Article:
……. (“Water” continues….)
Vida walks through the back streets, to get to the far side of the harbor before the sun completely rises over to the town. As she reaches the break between low slung buildings, rough stands and brush, she catches a glimpse of the first pink rays on the bow of the dark grey battleship in the bay below her. The water is still dark grey, as grey and cold as the ship’s metal hull. Vida wonders if maybe Arthur is being kept out there, not at the police station at all. Maybe she is heading in the wrong direction. She had wondered if the police might think her crazy, and Mrs. Williams had suggested as much, if she were simply to walk into the station and ask, “Where are you keeping my husband?” And Arthur isn’t officially her husband; the local police will know that. Vida is not sure if the police are there at all, whether they will ask the General whether Arthur is alive at all, or whether any of them will know how it is that Vida had distinguished herself in the revolution. It wasn’t much but Claudia made a big deal of it, because Vida was a woman, a country woman. She set up a cooperative so they could cut out the shipper. Big deal. It was actually. Then they could set their own prices. That’s what she figured and that’s what they did, and Claudia made like they were farmer warriors.
Actually, it is Arthur’s fault that Vida distinguished herself. Art is the second man Vida fell in love with, the second to find her beautiful, but he was the first man to speak with her about things Vida had known all along. Her nose had smelled them, her fingers had touched them, her cheeks were flush with them; now with Art her ears heard them and her mouth said them. And the miracle was, he said yeah. He said okay, do it. And now Arthur is gone and the sun is already lighting up the sky.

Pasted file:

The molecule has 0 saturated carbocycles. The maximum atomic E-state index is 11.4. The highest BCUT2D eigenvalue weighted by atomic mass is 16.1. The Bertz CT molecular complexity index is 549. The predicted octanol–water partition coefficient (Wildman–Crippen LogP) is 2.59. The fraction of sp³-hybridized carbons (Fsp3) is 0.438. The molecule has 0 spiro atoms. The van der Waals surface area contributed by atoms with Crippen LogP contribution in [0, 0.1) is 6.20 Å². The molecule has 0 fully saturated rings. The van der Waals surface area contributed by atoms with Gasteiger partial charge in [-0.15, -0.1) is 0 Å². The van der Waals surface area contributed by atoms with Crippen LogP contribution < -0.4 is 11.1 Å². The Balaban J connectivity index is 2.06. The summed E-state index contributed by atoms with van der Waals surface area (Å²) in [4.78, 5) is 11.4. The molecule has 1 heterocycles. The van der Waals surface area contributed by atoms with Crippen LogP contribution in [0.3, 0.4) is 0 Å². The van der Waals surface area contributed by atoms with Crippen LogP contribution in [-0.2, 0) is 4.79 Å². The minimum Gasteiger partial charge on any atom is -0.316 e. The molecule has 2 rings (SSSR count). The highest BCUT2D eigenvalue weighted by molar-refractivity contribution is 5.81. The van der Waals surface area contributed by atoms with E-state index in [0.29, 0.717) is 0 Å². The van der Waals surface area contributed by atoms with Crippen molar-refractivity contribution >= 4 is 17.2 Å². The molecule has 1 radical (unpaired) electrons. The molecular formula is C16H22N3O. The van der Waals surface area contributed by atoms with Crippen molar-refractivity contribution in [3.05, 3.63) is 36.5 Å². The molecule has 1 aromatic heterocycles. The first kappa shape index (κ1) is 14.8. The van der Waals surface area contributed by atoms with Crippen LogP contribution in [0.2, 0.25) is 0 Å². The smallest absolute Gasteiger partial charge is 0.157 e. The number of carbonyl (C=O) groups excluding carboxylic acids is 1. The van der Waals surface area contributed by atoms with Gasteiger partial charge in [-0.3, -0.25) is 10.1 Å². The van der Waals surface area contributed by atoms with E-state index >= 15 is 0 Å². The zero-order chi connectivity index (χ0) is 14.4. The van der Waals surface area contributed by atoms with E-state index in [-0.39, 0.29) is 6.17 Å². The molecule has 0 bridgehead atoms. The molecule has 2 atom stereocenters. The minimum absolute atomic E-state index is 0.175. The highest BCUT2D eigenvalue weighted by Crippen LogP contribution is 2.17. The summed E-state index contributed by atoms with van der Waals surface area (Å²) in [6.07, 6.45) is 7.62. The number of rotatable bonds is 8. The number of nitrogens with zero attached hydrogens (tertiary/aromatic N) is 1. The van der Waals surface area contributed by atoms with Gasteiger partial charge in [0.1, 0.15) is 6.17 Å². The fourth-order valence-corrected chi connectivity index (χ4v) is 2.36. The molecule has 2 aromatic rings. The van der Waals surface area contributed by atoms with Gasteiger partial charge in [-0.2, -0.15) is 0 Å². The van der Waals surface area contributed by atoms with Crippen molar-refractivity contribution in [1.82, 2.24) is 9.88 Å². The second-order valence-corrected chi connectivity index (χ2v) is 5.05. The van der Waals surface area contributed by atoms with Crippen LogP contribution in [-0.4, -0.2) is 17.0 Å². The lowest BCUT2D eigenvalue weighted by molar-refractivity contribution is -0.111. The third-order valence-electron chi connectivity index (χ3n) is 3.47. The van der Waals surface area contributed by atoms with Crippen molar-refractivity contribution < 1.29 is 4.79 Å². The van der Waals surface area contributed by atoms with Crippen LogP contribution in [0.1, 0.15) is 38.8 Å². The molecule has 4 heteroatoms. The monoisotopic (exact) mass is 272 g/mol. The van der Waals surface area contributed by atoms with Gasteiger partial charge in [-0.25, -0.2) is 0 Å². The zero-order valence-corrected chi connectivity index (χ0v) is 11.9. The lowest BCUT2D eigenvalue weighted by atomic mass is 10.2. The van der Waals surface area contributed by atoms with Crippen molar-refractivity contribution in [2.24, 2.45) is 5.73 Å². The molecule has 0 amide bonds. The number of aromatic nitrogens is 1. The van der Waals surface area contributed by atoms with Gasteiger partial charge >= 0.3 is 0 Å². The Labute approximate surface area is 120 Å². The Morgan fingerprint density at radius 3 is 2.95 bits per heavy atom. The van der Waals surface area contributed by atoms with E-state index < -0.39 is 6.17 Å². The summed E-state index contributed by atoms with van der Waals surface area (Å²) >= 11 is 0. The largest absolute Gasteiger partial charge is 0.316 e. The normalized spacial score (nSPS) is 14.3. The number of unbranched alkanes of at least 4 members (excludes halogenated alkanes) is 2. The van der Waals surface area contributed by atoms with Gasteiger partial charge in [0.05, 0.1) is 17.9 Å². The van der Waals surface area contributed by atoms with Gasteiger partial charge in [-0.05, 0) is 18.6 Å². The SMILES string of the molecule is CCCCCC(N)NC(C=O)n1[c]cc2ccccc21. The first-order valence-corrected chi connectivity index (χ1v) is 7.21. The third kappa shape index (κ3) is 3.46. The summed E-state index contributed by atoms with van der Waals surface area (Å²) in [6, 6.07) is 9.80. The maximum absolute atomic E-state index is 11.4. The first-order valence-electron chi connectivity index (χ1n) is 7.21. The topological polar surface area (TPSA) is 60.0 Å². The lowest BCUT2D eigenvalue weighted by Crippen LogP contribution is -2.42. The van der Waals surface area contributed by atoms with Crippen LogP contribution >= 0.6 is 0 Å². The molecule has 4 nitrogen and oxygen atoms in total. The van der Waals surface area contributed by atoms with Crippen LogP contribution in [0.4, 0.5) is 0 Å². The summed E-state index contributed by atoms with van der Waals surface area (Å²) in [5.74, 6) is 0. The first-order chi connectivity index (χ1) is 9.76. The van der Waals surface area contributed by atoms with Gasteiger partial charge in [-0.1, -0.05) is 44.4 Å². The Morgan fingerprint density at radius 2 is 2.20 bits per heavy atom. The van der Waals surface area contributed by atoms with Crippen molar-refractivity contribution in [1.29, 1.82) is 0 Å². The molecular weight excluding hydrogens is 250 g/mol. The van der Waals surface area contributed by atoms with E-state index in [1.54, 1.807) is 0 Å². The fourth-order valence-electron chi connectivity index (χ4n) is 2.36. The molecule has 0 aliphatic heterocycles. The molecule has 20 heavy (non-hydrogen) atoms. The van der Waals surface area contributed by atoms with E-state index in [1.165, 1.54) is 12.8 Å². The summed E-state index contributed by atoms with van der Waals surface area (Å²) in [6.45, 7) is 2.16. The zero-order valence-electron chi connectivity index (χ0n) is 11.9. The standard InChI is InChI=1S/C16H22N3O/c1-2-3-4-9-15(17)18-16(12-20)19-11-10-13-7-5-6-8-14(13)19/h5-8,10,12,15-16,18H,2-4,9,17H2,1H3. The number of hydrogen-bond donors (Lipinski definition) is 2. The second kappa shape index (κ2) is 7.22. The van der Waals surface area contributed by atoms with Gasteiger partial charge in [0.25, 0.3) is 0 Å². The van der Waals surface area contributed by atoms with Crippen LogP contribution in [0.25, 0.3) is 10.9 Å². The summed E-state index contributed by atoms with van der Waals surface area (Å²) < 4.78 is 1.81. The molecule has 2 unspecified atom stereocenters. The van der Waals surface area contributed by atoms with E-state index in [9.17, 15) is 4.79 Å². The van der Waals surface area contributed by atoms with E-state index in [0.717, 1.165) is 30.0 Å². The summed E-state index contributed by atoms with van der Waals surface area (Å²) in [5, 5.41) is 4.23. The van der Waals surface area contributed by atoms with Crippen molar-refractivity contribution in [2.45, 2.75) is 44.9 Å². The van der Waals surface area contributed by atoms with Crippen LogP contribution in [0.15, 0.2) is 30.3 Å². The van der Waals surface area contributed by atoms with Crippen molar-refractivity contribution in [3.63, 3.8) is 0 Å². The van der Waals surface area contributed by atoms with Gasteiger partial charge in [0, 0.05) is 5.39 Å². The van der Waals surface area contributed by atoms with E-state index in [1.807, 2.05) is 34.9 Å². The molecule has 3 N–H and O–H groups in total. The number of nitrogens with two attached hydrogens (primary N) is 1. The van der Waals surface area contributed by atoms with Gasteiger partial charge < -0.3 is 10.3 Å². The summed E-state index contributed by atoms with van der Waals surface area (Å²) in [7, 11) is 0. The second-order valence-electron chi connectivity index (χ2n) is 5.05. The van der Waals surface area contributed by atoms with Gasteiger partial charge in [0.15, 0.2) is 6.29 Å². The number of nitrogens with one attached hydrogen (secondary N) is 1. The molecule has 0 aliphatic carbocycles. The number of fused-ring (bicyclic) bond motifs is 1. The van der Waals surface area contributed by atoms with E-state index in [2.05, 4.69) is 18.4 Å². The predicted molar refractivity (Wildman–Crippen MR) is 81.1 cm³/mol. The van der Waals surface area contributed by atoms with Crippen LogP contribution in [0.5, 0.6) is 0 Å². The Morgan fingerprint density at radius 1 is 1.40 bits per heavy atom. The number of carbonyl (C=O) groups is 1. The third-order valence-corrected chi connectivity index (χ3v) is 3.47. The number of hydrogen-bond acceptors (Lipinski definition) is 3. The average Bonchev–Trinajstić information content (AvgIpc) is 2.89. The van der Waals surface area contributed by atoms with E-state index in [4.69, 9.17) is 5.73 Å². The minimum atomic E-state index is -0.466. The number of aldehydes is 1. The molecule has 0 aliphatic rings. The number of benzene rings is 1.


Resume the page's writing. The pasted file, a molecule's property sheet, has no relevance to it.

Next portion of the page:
What her first husband gave Vida was a baby and a name different from Vera’s and different from Arthur’s last name, which could cause her grief now or it just might save her; Vida doesn’t know which. The officials may only count her first love as her husband. They might not be willing to tell her anything about Art. Yet what she knows she knows and she will find Arthur unless he be dead and if he is dead, even if he is four days dead she will have his body. And if he is not dead she will find him, somewhere in this town best known for its ugliness and its unhappiness. If not here, then at the prison. If not at the prison, then hiding on the mountain.
She moves quickly down the road toward the harbour, scavenging with her eyes for something lovely to carry with her, anything to conjure him back. When she stops to catch her breath she looks up and then down toward the harbor, hoping to catch sight of a bird. One bright feather will help, but dark silhouettes of vultures haunt the shore and in the trees where she hopes for orchids there is nothing. Anxious even for just a colorful beetle, she turns over a board that lays at her feet in the road. A black roach scuttles away, big as a mouse. She hurries on. Further along the road there’s a snack shack boarded up, but on top of a box is a piece of overripe fruit. She picks it up, ashamed but suddenly famished, and peels back its skin. Nothing is subtle here; they call this food Mamma, its flesh wet like labia, and her hands are sticky now with its juice, but she is almost to the harbor. She hurries down to the water as the juice begins to dry, and when she bends down, leaning into the ocean to rinse her hands, a fish head bobs on the surface, her hands reaching towards its jaws. This is hopeless. Everything is ugly now and nothing will appear to relieve her eyes for a long time. Eventually the sun will rise and then the air will be heavy with heat.